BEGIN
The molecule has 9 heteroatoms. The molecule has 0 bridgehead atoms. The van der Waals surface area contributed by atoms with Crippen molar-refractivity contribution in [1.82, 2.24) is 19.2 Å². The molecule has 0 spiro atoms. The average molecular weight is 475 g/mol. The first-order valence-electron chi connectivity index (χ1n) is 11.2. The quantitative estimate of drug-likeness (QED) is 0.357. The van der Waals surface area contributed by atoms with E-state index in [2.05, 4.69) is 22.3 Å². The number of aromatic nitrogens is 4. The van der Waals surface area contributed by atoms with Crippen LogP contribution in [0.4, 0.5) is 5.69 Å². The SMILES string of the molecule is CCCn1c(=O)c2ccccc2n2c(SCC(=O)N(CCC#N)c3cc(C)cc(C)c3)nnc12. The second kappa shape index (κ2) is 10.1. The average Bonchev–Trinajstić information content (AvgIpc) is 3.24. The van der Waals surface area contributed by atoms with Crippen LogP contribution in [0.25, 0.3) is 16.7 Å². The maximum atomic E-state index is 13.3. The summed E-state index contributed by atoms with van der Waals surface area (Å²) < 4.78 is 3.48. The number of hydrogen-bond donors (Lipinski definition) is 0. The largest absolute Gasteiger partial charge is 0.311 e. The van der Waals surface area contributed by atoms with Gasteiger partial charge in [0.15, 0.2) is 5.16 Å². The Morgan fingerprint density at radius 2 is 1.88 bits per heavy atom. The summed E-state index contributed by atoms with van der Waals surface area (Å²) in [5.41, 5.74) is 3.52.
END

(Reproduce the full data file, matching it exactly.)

The molecule has 9 heteroatoms. The molecule has 0 bridgehead atoms. The van der Waals surface area contributed by atoms with Crippen molar-refractivity contribution in [1.82, 2.24) is 19.2 Å². The molecule has 0 spiro atoms. The average molecular weight is 475 g/mol. The first-order valence-electron chi connectivity index (χ1n) is 11.2. The quantitative estimate of drug-likeness (QED) is 0.357. The van der Waals surface area contributed by atoms with E-state index in [2.05, 4.69) is 22.3 Å². The number of aromatic nitrogens is 4. The van der Waals surface area contributed by atoms with Crippen LogP contribution in [0.4, 0.5) is 5.69 Å². The SMILES string of the molecule is CCCn1c(=O)c2ccccc2n2c(SCC(=O)N(CCC#N)c3cc(C)cc(C)c3)nnc12. The second kappa shape index (κ2) is 10.1. The average Bonchev–Trinajstić information content (AvgIpc) is 3.24. The van der Waals surface area contributed by atoms with Crippen LogP contribution in [0.25, 0.3) is 16.7 Å². The maximum atomic E-state index is 13.3. The summed E-state index contributed by atoms with van der Waals surface area (Å²) < 4.78 is 3.48. The number of hydrogen-bond donors (Lipinski definition) is 0. The largest absolute Gasteiger partial charge is 0.311 e. The van der Waals surface area contributed by atoms with Gasteiger partial charge in [0.15, 0.2) is 5.16 Å². The Morgan fingerprint density at radius 2 is 1.88 bits per heavy atom. The summed E-state index contributed by atoms with van der Waals surface area (Å²) in [5.41, 5.74) is 3.52.